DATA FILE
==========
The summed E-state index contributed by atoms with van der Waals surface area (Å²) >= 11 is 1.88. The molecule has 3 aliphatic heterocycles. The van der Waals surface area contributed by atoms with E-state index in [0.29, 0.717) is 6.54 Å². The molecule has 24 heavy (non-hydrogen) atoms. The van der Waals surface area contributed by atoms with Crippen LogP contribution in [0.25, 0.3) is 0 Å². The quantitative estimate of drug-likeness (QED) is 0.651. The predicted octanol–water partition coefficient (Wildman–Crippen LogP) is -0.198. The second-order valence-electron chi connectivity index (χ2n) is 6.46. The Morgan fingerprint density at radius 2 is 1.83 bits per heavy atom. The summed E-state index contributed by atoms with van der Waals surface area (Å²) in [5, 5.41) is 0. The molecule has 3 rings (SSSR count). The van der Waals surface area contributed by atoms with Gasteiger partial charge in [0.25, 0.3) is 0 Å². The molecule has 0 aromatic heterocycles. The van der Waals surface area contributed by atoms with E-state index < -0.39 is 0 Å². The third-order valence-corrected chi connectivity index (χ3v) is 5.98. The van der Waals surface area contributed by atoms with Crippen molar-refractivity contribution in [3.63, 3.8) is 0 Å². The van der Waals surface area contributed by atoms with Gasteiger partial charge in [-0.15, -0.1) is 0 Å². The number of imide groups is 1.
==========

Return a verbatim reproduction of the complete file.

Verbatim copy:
The summed E-state index contributed by atoms with van der Waals surface area (Å²) >= 11 is 1.88. The molecule has 3 aliphatic heterocycles. The van der Waals surface area contributed by atoms with E-state index in [0.29, 0.717) is 6.54 Å². The molecule has 24 heavy (non-hydrogen) atoms. The van der Waals surface area contributed by atoms with Crippen LogP contribution in [0.25, 0.3) is 0 Å². The quantitative estimate of drug-likeness (QED) is 0.651. The predicted octanol–water partition coefficient (Wildman–Crippen LogP) is -0.198. The second-order valence-electron chi connectivity index (χ2n) is 6.46. The Morgan fingerprint density at radius 2 is 1.83 bits per heavy atom. The summed E-state index contributed by atoms with van der Waals surface area (Å²) in [5, 5.41) is 0. The molecule has 3 rings (SSSR count). The van der Waals surface area contributed by atoms with Gasteiger partial charge in [0.25, 0.3) is 0 Å². The molecule has 0 aromatic heterocycles. The van der Waals surface area contributed by atoms with E-state index < -0.39 is 0 Å². The third-order valence-corrected chi connectivity index (χ3v) is 5.98. The van der Waals surface area contributed by atoms with Crippen molar-refractivity contribution in [3.63, 3.8) is 0 Å². The van der Waals surface area contributed by atoms with Gasteiger partial charge in [-0.15, -0.1) is 0 Å². The number of imide groups is 1.